The current conflict further constrained water supplies and forced many to rely on unclean water, which increases the risk of dehydration and waterborne diseases like cholera, typhoid, and hepatitis. Families displaced in locations near the Mediterranean Sea are thus forced to bathe, drink, and wash their clothes in the polluted water, putting them at an elevated risk and further polluting water sources. According to an October 17 report from the UNRWA, the UN agency for Palestinian refugees, dehydration and waterborne diseases had become some of the primary threats to the population of Gaza. The situation has only worsened since then. Hundreds of thousands of other Gazans have been forced to flee their homes toward concentrated areas that Israel has dubbed “humanitarian zones.” These areas lack supplies and infrastructure to accommodate the refugee influx. According to reports from UNICEF, the UN children’s agency, the aid that made it to Gaza can barely accommodate the population’s needs, with some reports documenting that only twenty-six trucks entered the Strip between October 21 and November 1, carrying water to the 2 million residents of the territory. The situation improved slightly during the ceasefire from November 24 to 30, with approximately two hundred aid trucks entering Gaza daily. But that number still fell far short of the five hundred aid trucks that used to enter Gaza each day before October 7. The decline in aid has forced many to scavenge for food and supplies under rubble. According to the World Food Programme (WFP), Gaza’s entire population now requires food assistance.

Contaminants from Bombs

The decline in water quality and quantity is only part of the story of Gaza’s environmental degradation. An October 12 report by Human Rights Watch documents the use of white phosphorus in military operations in Gaza and Lebanon. Exposure to white phosphorus is highly dangerous. The chemical weapon can burn human flesh down to the bone and can set fields and structures on fire. The use of white phosphorus in some of the most densely packed cities in the world violates international humanitarian law.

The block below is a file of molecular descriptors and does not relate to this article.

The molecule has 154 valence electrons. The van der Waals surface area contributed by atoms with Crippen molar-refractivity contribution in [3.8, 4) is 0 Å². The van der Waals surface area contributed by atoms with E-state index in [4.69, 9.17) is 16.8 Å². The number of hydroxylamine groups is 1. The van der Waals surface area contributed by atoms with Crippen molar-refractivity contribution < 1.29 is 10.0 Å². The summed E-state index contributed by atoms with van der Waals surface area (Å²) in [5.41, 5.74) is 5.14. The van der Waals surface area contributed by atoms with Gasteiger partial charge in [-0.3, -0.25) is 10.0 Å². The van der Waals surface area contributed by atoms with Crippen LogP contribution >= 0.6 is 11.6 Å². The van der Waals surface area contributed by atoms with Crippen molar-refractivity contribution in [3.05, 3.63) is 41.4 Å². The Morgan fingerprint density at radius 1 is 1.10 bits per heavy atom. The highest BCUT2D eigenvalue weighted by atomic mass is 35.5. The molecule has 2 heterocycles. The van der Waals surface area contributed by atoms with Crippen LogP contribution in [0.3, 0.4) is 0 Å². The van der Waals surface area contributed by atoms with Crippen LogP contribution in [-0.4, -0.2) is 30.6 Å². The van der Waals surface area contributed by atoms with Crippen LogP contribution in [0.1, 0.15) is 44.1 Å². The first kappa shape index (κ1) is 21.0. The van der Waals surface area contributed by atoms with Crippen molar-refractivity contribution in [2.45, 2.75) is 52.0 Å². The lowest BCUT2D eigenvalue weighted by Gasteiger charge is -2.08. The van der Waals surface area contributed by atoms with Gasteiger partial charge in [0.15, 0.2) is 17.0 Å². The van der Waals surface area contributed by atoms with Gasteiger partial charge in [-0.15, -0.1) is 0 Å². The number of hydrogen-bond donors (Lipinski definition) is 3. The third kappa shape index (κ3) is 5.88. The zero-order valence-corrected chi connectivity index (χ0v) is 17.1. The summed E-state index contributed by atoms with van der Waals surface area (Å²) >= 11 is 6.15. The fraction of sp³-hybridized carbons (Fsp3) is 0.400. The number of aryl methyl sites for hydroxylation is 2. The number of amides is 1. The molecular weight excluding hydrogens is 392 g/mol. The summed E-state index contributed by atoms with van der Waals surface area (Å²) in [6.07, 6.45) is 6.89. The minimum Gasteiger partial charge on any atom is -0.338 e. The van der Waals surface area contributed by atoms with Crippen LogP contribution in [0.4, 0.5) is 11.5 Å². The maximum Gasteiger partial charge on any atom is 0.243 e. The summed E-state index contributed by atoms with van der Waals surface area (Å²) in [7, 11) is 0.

White phosphorus is also damaging to the environment. For instance, once the chemicals reach rivers and aquifers, they can affect any population consuming water from these sources, which is especially true in the case of Gaza, since the population lacks access to clean water supplies. Agricultural land that depends on water from these sources also becomes contaminated, putting local crops and cattle at an elevated risk. And of course, poisoned food also poisons the human population. Since many Gazans depend on fishing as a source of food and income, contaminated waterways will impact the ecosystem, the water, the fish, and people’s health and livelihoods. Even before the current conflict, Gazan fisherfolk’s livelihoods were under strain, because Israel limited Gazans’ access to the sea to only six to fifteen nautical miles offshore. Water pollution will now deplete remaining fisheries.

The buildup of phosphoric acid can also deplete soil fertility and increase erosion, further impacting agriculture in Gaza. Like water quality and quantity, agriculture in Gaza has long been targeted and in poor conditions. Although the agriculture sector in Gaza is modest, it is still important for its fragile economy—accounting for 4.5 percent of GDP—and will also be important to develop for Gaza to become more food secure in the future. According to the WFP, there are 1.84 million people in Palestine who are food insecure, with around 1.1 million of them severely food insecure, and 90 percent of them live in Gaza.

The bombing campaign against Gaza compounds a much longer-term problem of the loss of Palestinian land—a process that has its own environmental baggage. The relationship between water, land, and the population’s well-being is intertwined with land capture and the collective change of the landscape and the ecosystem. A report by Haaretz found that the Jewish National Fund, a nonprofit that controls around 11 percent of Palestinian land, often frames itself as a fighter against climate change, while at the same time, the JNF has uprooted hundreds of thousands of Palestinian olive trees, which are an essential part of the local ecosystem, and planted imported trees in their place. The vanishing of the land, the olive tree, and the water sources is not only economically and environmentally damaging, but is also a sign of an ongoing process of erasing the Palestinian identity, culture, belonging, and home.


The uprooting of communities and the disappearance of their ways of life also undermine their ability to withstand climate change and environmental degradation.